Most clients do not read or understand reports, so to touch base once in a while helps. That being said, our services are geared toward doing things for our client (like review responses) so they can go about working on the business.
My advice to others that run into this issue is to try and set expectations up front, listen to your new clients, and feel them out for how engaged they will be. If you get a feeling they will be unengaged, set up a client touch base call sooner rather than later.
Claire Carlile (Digital Marketing Consultant, Claire Carlile Marketing)
First off it’s worth considering why we need clients to be engaged and what engagement looks like in the context of your working relationship. Having a shared understanding of these things from the outset is going to be key to building the foundations for a successful ongoing relationship that keeps everyone happy — both you and the client.
In my experience, having a good level of engagement is critical to getting sh** done. As a solo consultant I can strategize and I can implement some tactics but I’ll always be working alongside internal resources to actually move the needle.
It helps to discuss these issues with a potential client before you start work — to understand the nature of their internal resource, how much time they’ll be able to spend on the project per week or month, to agree on what will be included in reporting and how these KPIs will help them measure their journey towards success, whatever that might be, and I’ll include all of these in the service level agreement.
If you have all of this in place and have that shared expectation and understanding you’ll be in a much better place to re-engage a client. You can refer them back to your original agreement and they can have a chance to comment on the reasons they’re not able to fulfill their side of the agreement. Maybe they just need a couple of months off while they juggle a project, maybe they actually forgot what it is they were supposed to be doing.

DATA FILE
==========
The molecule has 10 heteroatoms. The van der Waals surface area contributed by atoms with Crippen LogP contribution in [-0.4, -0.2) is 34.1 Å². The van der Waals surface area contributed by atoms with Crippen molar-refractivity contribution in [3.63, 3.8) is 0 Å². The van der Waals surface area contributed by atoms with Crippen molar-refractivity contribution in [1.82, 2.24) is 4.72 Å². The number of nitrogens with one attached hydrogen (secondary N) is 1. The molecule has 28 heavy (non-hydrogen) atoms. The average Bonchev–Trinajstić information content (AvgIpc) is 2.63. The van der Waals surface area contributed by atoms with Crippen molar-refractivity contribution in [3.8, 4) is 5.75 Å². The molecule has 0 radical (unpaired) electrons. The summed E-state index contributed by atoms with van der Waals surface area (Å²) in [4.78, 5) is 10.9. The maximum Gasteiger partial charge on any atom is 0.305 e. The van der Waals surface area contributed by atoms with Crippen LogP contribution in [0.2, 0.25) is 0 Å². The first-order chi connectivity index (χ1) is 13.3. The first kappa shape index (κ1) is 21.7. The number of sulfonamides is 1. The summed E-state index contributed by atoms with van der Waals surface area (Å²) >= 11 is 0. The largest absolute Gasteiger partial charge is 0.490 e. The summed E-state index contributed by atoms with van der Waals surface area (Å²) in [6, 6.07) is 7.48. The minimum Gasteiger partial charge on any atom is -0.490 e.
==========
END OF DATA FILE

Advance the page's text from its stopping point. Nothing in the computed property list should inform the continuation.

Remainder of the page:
Whatever it is, you get the chance to have an open and honest conversation about the issue and hopefully, you can work something out. Good luck!
Amy Toman (SEO Analyst, Digital Law Marketing, and Local SEO Specialist, Pet Sitter SEO)
I find the best way to draw clients in is to educate them by relating to their own experiences. I connect the current need to their personal experiences. For example, to get them involved in review management, I ask them about how they search for new products. Do they read reviews? What do they look for? What means the most to them? I then bring it back to their situation. Do their reviews accurately reflect their business? Do their responses? How can they change that? By applying this method, I can usually get a client excited enough to help themselves.
Andy Simpson (Senior SEO Specialist, Digital Law Marketing)
I try and educate the client as much as possible. During my time both in the USA and in the UK I have invited clients to local Chamber events or meetups to listen to me speak to small business owners about specific areas of local SEO.
During the Q&A it’s fascinating to listen to business owners share ideas and theories on what they think they should be doing to what they actually should be doing. This has led to more engagement and an increase in trust from the client, so it’s a win-win for both of us.
Crystal Horton (Digital Account Manager, Accelerate Marketing)
What we typically do is first, try to engage with our clients through our project management software, Basecamp, with a Drift video giving an update of stats about their account and an invite to meet on Zoom.
If a response has not been made within 24 hours, we make a phone call and then send a follow-up text message. If we don’t receive a response in 24 hours we send an email with the same drift video and Zoom invitation. If we haven’t received a response in 24 hours we take it a step further and schedule an appointment and send a calendar invite.
We focus on asking what their goals are so that it’s more about them and less about us so that they will engage with us.
Niki Mosier (Head of SEO, Two Octobers)
Unengaged clients can definitely be a struggle, especially if they come back after a few months of silence and are not happy with what the results are. I think one thing that can help keep clients engaged is to give them the data that helps them do their jobs better. If they need data to take to someone above them or to help them make decisions, provide them with that data.
If it’s a matter of clients not buying into something like responding to reviews or implementing something like Schema, show them data that speaks to why this is helpful. Maybe that means implementing something temporarily in Google Tag Manager so you have some data to back up your case.
How do you handle unengaged clients? Have our experts taught you something new? Keep the conversation going in the comments!